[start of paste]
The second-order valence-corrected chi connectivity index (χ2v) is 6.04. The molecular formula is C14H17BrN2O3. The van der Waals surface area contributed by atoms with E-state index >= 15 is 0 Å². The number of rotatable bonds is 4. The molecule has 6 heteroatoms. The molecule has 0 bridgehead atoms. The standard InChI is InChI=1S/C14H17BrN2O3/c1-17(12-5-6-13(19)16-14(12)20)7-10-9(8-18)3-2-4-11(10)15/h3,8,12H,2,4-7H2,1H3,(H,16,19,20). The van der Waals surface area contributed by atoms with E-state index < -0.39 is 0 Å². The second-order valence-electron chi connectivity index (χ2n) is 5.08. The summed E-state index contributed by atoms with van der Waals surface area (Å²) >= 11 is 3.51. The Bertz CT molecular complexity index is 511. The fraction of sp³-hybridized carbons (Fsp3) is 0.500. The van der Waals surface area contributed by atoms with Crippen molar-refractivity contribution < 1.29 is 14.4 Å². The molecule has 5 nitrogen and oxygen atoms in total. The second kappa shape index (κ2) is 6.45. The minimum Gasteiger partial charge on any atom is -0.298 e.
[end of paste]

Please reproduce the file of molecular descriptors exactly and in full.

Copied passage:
The second-order valence-corrected chi connectivity index (χ2v) is 6.04. The molecular formula is C14H17BrN2O3. The van der Waals surface area contributed by atoms with E-state index >= 15 is 0 Å². The number of rotatable bonds is 4. The molecule has 6 heteroatoms. The molecule has 0 bridgehead atoms. The standard InChI is InChI=1S/C14H17BrN2O3/c1-17(12-5-6-13(19)16-14(12)20)7-10-9(8-18)3-2-4-11(10)15/h3,8,12H,2,4-7H2,1H3,(H,16,19,20). The van der Waals surface area contributed by atoms with E-state index < -0.39 is 0 Å². The second-order valence-electron chi connectivity index (χ2n) is 5.08. The summed E-state index contributed by atoms with van der Waals surface area (Å²) >= 11 is 3.51. The Bertz CT molecular complexity index is 511. The fraction of sp³-hybridized carbons (Fsp3) is 0.500. The van der Waals surface area contributed by atoms with Crippen molar-refractivity contribution < 1.29 is 14.4 Å². The molecule has 5 nitrogen and oxygen atoms in total. The second kappa shape index (κ2) is 6.45. The minimum Gasteiger partial charge on any atom is -0.298 e.